As befits its position at the edge of the Highlands, Blair Castle has a long and complicated history of conflict and changing family fortunes through seven centuries. To quote the castles's guidebook, "Over nineteen generations the Stewarts and Murrays of Atholl have been adventurers and politicians, Jacobites and Royalists, entrepreneurs and agriculturists, soldiers and scholars. They have made fortunate marriages and have almost all, in one way or another, made their mark on Blair Castle."
In the Entrance Hall, there are sufficient weapons on hand to defend against an imminent attack, though the only belligerents we saw were tourists.
Building at this site probably began well before the 13th Century when the Earl of Atholl participated in the the crusades. In his absence, a neighbor built a tower on his land. Though the neighbor was expelled upon the Earl's return, the old tower is still part of today's Castle. Built and re-built, it evolved eventually in the Victorian period into its present form, a version of the Scottish Baronial Style.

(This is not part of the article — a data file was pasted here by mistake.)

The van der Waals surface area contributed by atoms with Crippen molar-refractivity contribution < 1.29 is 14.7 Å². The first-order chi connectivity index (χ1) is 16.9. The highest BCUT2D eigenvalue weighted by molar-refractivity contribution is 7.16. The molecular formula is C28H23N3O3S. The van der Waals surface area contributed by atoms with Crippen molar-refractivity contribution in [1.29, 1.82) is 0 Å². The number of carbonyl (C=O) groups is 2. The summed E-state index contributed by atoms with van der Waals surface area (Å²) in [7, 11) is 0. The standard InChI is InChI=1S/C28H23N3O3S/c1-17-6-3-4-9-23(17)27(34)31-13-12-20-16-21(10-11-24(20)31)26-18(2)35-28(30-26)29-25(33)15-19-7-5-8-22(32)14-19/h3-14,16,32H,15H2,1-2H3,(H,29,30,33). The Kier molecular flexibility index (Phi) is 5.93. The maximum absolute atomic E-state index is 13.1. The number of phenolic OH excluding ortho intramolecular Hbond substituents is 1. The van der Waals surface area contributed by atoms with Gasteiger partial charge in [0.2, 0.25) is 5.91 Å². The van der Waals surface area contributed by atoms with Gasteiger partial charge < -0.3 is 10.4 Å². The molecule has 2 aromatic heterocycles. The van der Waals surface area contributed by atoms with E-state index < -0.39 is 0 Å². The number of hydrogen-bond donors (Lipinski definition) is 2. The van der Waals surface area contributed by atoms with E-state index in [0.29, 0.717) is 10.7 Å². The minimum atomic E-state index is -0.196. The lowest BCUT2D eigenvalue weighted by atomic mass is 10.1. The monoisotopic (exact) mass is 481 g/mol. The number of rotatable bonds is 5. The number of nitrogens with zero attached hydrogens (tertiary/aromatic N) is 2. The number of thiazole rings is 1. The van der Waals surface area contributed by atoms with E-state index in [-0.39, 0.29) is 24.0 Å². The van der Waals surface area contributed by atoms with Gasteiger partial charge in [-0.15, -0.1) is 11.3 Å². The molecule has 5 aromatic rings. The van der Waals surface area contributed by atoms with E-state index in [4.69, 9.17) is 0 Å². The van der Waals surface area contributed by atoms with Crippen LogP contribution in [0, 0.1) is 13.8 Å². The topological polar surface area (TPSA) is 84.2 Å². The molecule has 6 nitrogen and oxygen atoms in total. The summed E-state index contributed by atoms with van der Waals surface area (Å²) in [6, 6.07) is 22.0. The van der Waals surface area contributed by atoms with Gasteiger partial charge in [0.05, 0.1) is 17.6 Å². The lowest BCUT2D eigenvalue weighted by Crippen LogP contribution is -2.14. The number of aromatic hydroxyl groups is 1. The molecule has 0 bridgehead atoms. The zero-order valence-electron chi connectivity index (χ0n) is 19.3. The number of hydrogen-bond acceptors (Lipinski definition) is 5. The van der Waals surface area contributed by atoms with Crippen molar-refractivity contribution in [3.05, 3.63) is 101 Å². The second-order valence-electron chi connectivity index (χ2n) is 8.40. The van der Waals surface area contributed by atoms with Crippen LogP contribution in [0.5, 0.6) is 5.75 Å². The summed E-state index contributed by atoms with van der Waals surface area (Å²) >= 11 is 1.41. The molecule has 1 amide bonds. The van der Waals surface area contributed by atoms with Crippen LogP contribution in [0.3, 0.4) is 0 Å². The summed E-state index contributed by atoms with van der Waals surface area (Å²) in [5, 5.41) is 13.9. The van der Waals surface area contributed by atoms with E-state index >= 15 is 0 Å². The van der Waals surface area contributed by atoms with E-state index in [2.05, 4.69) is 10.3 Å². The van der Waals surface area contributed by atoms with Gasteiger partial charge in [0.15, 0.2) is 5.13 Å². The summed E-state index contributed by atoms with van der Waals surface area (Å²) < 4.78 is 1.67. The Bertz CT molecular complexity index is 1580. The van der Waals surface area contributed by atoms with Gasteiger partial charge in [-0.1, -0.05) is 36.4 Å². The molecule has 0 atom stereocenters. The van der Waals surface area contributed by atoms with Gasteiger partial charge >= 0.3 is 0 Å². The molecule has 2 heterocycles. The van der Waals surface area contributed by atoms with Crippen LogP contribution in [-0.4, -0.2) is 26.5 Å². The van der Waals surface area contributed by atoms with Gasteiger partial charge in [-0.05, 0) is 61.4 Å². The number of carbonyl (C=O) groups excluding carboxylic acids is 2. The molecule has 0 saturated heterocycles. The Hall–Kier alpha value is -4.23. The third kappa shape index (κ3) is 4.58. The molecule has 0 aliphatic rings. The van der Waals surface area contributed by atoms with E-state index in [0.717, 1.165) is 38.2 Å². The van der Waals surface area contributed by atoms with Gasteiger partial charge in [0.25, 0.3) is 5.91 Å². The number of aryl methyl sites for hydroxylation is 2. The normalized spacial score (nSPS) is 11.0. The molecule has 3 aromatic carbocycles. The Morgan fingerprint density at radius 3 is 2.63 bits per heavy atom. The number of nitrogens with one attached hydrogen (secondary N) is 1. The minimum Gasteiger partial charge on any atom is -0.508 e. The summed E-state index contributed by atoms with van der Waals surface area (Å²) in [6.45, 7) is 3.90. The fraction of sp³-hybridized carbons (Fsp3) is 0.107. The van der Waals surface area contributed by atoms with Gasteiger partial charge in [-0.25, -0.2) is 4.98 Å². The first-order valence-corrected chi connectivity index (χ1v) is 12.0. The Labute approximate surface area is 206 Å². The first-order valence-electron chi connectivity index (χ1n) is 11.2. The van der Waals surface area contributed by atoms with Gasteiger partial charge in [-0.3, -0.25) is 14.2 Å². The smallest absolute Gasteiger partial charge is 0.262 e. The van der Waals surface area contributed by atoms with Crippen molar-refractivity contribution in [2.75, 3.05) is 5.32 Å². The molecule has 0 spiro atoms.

The Drawing Room is magnificently rococo and contains paintings by Zoffany and Hoppner, furniture by Chippendale, and plaster ceilings by Thomas Clayton.
The Dining Room exhibits a set of six paintings of the Atholl Estate commissioned by the 2nd Duke from the local artist Charles Steuart in the 1760s.
The scenic canvases are set in a perfect decor of elaborate plaster surrounds by mid-18th century ScotsmanThomas Clayton, who is also responsible for the ceiling.
Finally in Part One, we'll look at the ballroom, added by the 7th Duke in 1876, site of the Atholl Highlander's Ball and numerous wedding.
Many more rooms to come next week...followed by a Highland Safari.
Victoria Hinshaw, Author